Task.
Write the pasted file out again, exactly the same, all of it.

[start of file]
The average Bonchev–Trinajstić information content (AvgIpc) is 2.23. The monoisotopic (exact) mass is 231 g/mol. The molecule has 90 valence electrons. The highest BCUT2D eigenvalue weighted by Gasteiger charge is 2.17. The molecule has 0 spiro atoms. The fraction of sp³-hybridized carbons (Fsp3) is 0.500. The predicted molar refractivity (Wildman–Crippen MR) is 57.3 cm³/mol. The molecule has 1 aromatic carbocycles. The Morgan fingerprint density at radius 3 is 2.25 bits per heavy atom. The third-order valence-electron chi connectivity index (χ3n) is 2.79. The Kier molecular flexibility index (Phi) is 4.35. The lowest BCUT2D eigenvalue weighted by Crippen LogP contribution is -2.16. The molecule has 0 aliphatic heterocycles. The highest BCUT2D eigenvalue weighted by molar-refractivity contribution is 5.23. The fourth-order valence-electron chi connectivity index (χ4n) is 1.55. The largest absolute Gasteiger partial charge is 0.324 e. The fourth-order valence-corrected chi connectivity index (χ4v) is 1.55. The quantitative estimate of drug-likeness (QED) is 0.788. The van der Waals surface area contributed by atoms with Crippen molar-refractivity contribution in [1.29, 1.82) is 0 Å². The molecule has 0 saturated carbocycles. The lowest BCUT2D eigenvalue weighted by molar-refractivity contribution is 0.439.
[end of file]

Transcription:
The average Bonchev–Trinajstić information content (AvgIpc) is 2.23. The monoisotopic (exact) mass is 231 g/mol. The molecule has 90 valence electrons. The highest BCUT2D eigenvalue weighted by Gasteiger charge is 2.17. The molecule has 0 spiro atoms. The fraction of sp³-hybridized carbons (Fsp3) is 0.500. The predicted molar refractivity (Wildman–Crippen MR) is 57.3 cm³/mol. The molecule has 1 aromatic carbocycles. The Morgan fingerprint density at radius 3 is 2.25 bits per heavy atom. The third-order valence-electron chi connectivity index (χ3n) is 2.79. The Kier molecular flexibility index (Phi) is 4.35. The lowest BCUT2D eigenvalue weighted by Crippen LogP contribution is -2.16. The molecule has 0 aliphatic heterocycles. The highest BCUT2D eigenvalue weighted by molar-refractivity contribution is 5.23. The fourth-order valence-electron chi connectivity index (χ4n) is 1.55. The largest absolute Gasteiger partial charge is 0.324 e. The fourth-order valence-corrected chi connectivity index (χ4v) is 1.55. The quantitative estimate of drug-likeness (QED) is 0.788. The van der Waals surface area contributed by atoms with Crippen molar-refractivity contribution in [1.29, 1.82) is 0 Å². The molecule has 0 saturated carbocycles. The lowest BCUT2D eigenvalue weighted by molar-refractivity contribution is 0.439.